Forklore: Cup of salt?
In Near Eastern cookery, there are a lot of soups called shorba. And not just in the Near East. The Turkish form of the word, corba, has spread to the Balkans; in Romanian it's ciorba and in Croatian it's chorba. The word is common all over Central Asia; in India you find soups called shorwa or shorpo and you can't escape it even in Siberia. The Evenks, formerly known as the Tungus, are the reindeer nomads who traditionally roamed the sub-Arctic forests of the Central Siberian Plateau, and their word for fish soup is sherba or sirba.
The word doesn't have anything to do with our word soup or with the Arabic verb meaning "to drink" that's at the bottom of the words syrup and sherbet. It's made up of two Persian words, one meaning "salty" and the other meaning roughly "boiled dish."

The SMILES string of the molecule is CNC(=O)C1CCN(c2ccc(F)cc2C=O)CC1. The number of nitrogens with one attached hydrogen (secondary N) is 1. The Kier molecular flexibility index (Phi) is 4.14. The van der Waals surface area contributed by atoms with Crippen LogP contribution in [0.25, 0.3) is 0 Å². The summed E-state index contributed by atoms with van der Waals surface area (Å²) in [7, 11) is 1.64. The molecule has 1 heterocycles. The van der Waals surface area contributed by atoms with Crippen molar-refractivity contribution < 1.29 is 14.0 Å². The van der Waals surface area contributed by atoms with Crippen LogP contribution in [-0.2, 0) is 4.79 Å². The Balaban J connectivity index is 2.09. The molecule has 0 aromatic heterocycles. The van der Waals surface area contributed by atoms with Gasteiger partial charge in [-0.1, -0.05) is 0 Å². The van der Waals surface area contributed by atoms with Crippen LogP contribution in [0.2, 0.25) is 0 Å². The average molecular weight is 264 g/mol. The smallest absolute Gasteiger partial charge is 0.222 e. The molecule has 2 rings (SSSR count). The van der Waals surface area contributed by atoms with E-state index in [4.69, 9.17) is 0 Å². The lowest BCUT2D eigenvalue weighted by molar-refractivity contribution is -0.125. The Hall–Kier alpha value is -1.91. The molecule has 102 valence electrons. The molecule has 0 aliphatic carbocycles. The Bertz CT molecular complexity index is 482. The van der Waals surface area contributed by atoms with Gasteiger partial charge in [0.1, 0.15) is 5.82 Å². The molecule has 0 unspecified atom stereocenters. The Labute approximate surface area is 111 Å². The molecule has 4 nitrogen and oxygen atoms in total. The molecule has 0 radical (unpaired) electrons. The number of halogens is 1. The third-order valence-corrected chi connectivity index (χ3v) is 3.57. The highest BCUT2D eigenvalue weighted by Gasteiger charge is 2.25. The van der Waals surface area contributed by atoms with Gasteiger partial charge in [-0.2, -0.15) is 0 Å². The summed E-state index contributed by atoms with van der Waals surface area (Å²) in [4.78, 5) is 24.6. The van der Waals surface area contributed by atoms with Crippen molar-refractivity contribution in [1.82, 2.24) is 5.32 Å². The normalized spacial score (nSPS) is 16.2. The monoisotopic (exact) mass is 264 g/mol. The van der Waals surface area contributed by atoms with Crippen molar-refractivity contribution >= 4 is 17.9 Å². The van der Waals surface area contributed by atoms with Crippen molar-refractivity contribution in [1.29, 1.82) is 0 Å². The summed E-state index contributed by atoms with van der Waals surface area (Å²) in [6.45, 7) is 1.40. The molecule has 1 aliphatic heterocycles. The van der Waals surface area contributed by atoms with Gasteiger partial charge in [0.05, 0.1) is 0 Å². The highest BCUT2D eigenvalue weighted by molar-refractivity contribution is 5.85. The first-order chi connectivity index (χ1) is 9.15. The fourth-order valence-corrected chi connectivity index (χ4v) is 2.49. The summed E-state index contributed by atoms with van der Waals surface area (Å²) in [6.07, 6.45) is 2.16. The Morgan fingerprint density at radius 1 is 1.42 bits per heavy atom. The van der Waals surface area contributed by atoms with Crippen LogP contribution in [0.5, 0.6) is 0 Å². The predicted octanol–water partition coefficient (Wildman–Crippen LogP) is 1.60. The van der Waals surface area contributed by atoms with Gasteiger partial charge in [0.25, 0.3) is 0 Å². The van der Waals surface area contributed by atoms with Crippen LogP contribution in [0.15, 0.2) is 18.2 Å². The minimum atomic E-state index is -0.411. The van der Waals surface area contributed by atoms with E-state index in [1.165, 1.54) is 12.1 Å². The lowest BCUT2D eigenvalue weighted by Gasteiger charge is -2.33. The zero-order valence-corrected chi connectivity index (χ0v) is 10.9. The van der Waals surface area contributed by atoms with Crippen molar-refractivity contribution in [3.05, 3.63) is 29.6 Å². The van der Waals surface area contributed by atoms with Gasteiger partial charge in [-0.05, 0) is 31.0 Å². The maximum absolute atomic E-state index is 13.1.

This doesn't sound very promising. However, flavoring isn't the only reason to put salt in a dish. If you boil meat in plain water, all you end up with is water and boiled meat. But if you add salt to the water before boiling, it changes the ionic balance and draws juices --and flavoring elements--out of the meat, making ... broth.
-- Charles Perry